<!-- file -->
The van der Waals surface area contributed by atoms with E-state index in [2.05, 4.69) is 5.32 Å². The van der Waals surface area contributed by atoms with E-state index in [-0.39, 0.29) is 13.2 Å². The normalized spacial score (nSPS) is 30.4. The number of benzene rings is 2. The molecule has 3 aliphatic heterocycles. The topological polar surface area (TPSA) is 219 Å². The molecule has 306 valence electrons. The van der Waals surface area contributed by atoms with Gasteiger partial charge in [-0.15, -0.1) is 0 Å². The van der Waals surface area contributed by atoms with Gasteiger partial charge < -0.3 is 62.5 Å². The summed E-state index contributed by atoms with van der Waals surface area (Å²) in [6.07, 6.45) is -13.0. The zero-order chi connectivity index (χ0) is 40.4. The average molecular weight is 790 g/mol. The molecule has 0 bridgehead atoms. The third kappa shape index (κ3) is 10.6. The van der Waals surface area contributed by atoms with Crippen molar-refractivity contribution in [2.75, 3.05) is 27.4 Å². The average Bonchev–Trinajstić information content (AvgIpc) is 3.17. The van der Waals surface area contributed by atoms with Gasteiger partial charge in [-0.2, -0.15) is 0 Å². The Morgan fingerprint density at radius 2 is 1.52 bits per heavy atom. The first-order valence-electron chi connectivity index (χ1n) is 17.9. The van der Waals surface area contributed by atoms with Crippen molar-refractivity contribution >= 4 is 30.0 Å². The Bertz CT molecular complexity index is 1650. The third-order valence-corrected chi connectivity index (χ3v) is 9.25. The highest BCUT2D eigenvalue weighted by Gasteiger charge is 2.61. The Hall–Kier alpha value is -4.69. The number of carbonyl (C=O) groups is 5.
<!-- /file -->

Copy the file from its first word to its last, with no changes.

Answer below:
The van der Waals surface area contributed by atoms with E-state index in [2.05, 4.69) is 5.32 Å². The van der Waals surface area contributed by atoms with E-state index in [-0.39, 0.29) is 13.2 Å². The normalized spacial score (nSPS) is 30.4. The number of benzene rings is 2. The molecule has 3 aliphatic heterocycles. The topological polar surface area (TPSA) is 219 Å². The molecule has 306 valence electrons. The van der Waals surface area contributed by atoms with Gasteiger partial charge in [-0.15, -0.1) is 0 Å². The van der Waals surface area contributed by atoms with Gasteiger partial charge < -0.3 is 62.5 Å². The summed E-state index contributed by atoms with van der Waals surface area (Å²) in [6.07, 6.45) is -13.0. The zero-order chi connectivity index (χ0) is 40.4. The average molecular weight is 790 g/mol. The molecule has 0 bridgehead atoms. The third kappa shape index (κ3) is 10.6. The van der Waals surface area contributed by atoms with Crippen molar-refractivity contribution in [2.75, 3.05) is 27.4 Å². The average Bonchev–Trinajstić information content (AvgIpc) is 3.17. The van der Waals surface area contributed by atoms with Gasteiger partial charge in [-0.2, -0.15) is 0 Å². The Morgan fingerprint density at radius 2 is 1.52 bits per heavy atom. The first-order valence-electron chi connectivity index (χ1n) is 17.9. The van der Waals surface area contributed by atoms with Crippen molar-refractivity contribution >= 4 is 30.0 Å². The Bertz CT molecular complexity index is 1650. The third-order valence-corrected chi connectivity index (χ3v) is 9.25. The highest BCUT2D eigenvalue weighted by Gasteiger charge is 2.61. The Hall–Kier alpha value is -4.69. The number of carbonyl (C=O) groups is 5.